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What is GEDCOM?

GEDCOM, which stands for GEnealogical Data COMmunications, is a text file format that is widely used to share genealogical data. Some Genealogy software packages actually store their data in GEDCOM format. But it is more commonly used as a way to transfer data between genealogical packages. GEDCOM files are text files that can be opened in any text editor or word processor.

The GEDCOM standard was developed and is owned by, a service of the Church of Jesus Christ of Latter-Day Saints (the Mormons). Its latest version dates to the 1990's, and is far from perfect, but it is very widely used, and it essentially "all we have."


  • a data and file format,
  • a description of genealogical data elements and structures, and
  • a specification that maps those genealogical elements and structures to the file format.

As a consequence, GEDCOM also provides (or serves as a) Genealogy Data Model

GEDCOM File Format

The GEDCOM data/file format is strictly text-based:

  • One GEDCOM file contains all of the data records that represent what we generally think of as a "family tree".
  • Records are organized hierarchically. For instance, a "Person" record contains multiple "Event" records (Birth, Death, etc.), which contain "Date", "Place", and "Source" records, and so on.
  • GEDCOM records consist of
    • A line of text that consists of three space-separated elements:
      1. An integer "level number" that identifies the record's place in the record hierarchy.
      2. A short "Tag" (essentially a record type), and
      3. A possible tag value whose nature depends on the tag)
    • and all subordinate records, defined on subsequent lines with larger "level numbers"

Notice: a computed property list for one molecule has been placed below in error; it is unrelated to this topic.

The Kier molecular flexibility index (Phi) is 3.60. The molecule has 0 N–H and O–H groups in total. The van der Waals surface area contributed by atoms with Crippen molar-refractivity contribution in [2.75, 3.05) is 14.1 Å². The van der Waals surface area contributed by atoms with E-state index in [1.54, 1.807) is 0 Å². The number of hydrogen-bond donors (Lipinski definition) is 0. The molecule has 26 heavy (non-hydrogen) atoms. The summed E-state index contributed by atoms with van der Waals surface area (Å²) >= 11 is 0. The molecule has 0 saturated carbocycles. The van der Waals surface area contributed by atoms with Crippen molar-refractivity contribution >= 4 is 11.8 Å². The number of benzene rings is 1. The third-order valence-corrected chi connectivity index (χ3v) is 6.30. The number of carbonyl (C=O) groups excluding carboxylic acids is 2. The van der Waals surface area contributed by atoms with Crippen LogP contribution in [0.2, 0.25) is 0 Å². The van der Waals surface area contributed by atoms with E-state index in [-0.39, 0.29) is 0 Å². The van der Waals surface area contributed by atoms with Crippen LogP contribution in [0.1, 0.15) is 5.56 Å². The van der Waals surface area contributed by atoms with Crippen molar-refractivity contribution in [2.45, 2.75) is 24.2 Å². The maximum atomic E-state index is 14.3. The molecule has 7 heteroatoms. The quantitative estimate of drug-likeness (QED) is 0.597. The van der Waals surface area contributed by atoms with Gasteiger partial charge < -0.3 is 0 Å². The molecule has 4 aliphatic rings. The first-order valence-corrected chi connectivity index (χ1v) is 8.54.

• GEDCOM tags are generally no more than 4 characters long
    • Some tag values essentially serve as attribute names (CITY, CTRY, PHON, AGE, NAME, SEX)
    • Some tag value are analogous to relational record types (INDI-individual person, FAM-family, OBJ-media object, etc.)
  • Long data values and textual data values that may contain end-of-line characters are broken into records that extend the value that was started in their parent record or in the previous record.
  • The top level of the hierarchy is level zero.

Overall, a GEDCOM file consists of

  1. A zero-level HEAD record that describes the file itself; filename, date, copyright, gedcom version, language, etc.
  2. A zero-level SUBM (submission) record that indicates who or what created the file, and that can describe the number of records or generations in the file.
  3. The data itself - in a series of zero-level data records (each of which contains the appropriate subordinate records)
  4. A zero-level TRLR record that simply marks the end of the file.

GEDCOM Person Record

Here's an GEDCOM excerpt describing part of my grandmother's genealogy record. I've indented the lines to illustrate the hierarchical structure, and added colored, italicized text as documentation. Gedcom files never use this indentation.

0 @I4526@ INDI Level 0 INDIvidual record - person #I4526
  1 NAME Ida Marie /HAZLET/ NAME fact. Last names are typically marked with slashes
    2 SOUR @S41@ A citation: Source #S41 supports the Name fact (but there is no citation data)
  1 BIRT Birth event
    2 SOUR @S77@ A citation: Source #S77 supports the Birth event
      3 Page 112 Info about her birth is on page 112 of the source
      3 DATA Relevant quote from the source
        4 TEXT Birth date: abt 1899 The beginning of the text
          5 CONT Birth place: Iowa The quotation continues
          5 CONT Residence date: 1915 The quotation continues
          5 CONT Residence place: Eden The last line of the quotation
       3 OBJE @M3349@ A media object associated with the Source (and the birth, and the person)
  1 SEX F Sex fact
  1 EDUC Harper College EDUC event
    2 DATE FROM 1920 TO 1923 The duration of the education event
    2 PLAC Harper, Harper, KS The place of the education event
  1 OBJE @M502@ Media object #M502 (probably a photo) is tied to this INDI record
  1 FAMS @F1513@ She is one of the spouses in Family #F1513
  1 FAMC @F2324@ She is a child of Family #F2324
0 @I43@ INDI The INDI record ends when the next Level 0 record starts

The actual complete GEDCOM record for my grandmother in my last extract was 266 lines long, and included birth, death, and residence events, plus additional source and media object references. But really, that additional length doesn't add to the complexity of the GEDCOM file; just to its volume.

See also

You can also review any GEDCOM file (you'll find plenty on the Internet) by opening it with a text editor or word processor. GEDCOM files are certainly not primarily written for human eyes, but they are structured text files, and it's pretty easy to understand them in small pieces.